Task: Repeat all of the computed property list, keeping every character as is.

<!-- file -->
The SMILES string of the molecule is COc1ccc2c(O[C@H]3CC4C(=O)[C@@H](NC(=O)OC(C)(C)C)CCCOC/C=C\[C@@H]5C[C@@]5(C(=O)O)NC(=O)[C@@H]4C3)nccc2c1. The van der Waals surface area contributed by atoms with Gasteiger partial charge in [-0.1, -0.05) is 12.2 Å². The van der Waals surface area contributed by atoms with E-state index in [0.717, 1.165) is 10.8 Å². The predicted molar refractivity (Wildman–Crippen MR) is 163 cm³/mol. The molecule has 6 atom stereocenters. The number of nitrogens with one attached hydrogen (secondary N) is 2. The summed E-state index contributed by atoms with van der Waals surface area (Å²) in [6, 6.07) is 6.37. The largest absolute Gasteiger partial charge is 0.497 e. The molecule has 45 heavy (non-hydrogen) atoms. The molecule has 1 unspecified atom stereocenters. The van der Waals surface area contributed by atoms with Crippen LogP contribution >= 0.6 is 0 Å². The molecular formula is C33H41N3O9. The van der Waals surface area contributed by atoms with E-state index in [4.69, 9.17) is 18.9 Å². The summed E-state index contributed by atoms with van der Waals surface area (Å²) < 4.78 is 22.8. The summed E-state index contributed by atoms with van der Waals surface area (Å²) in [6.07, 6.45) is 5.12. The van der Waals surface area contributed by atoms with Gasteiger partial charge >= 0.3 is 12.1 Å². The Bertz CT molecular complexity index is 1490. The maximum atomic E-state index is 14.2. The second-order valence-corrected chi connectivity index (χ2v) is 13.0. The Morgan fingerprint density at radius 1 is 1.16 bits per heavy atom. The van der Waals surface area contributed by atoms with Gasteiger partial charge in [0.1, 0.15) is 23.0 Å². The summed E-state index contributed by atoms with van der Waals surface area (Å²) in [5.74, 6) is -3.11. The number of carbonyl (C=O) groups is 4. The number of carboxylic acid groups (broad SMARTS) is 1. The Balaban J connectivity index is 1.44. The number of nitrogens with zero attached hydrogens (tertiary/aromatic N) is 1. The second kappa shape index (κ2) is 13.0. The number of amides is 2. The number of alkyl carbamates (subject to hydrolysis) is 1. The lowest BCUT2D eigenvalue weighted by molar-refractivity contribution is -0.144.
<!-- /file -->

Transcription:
The SMILES string of the molecule is COc1ccc2c(O[C@H]3CC4C(=O)[C@@H](NC(=O)OC(C)(C)C)CCCOC/C=C\[C@@H]5C[C@@]5(C(=O)O)NC(=O)[C@@H]4C3)nccc2c1. The van der Waals surface area contributed by atoms with Gasteiger partial charge in [-0.1, -0.05) is 12.2 Å². The van der Waals surface area contributed by atoms with E-state index in [0.717, 1.165) is 10.8 Å². The predicted molar refractivity (Wildman–Crippen MR) is 163 cm³/mol. The molecule has 6 atom stereocenters. The number of nitrogens with one attached hydrogen (secondary N) is 2. The summed E-state index contributed by atoms with van der Waals surface area (Å²) in [6, 6.07) is 6.37. The largest absolute Gasteiger partial charge is 0.497 e. The molecule has 45 heavy (non-hydrogen) atoms. The molecule has 1 unspecified atom stereocenters. The van der Waals surface area contributed by atoms with Crippen LogP contribution >= 0.6 is 0 Å². The molecular formula is C33H41N3O9. The van der Waals surface area contributed by atoms with E-state index in [4.69, 9.17) is 18.9 Å². The summed E-state index contributed by atoms with van der Waals surface area (Å²) < 4.78 is 22.8. The summed E-state index contributed by atoms with van der Waals surface area (Å²) in [6.07, 6.45) is 5.12. The van der Waals surface area contributed by atoms with Gasteiger partial charge >= 0.3 is 12.1 Å². The Bertz CT molecular complexity index is 1490. The maximum atomic E-state index is 14.2. The second-order valence-corrected chi connectivity index (χ2v) is 13.0. The Morgan fingerprint density at radius 1 is 1.16 bits per heavy atom. The van der Waals surface area contributed by atoms with Gasteiger partial charge in [0.1, 0.15) is 23.0 Å². The summed E-state index contributed by atoms with van der Waals surface area (Å²) in [5.74, 6) is -3.11. The number of carbonyl (C=O) groups is 4. The number of carboxylic acid groups (broad SMARTS) is 1. The Balaban J connectivity index is 1.44. The number of nitrogens with zero attached hydrogens (tertiary/aromatic N) is 1. The second kappa shape index (κ2) is 13.0. The number of amides is 2. The number of alkyl carbamates (subject to hydrolysis) is 1. The lowest BCUT2D eigenvalue weighted by molar-refractivity contribution is -0.144.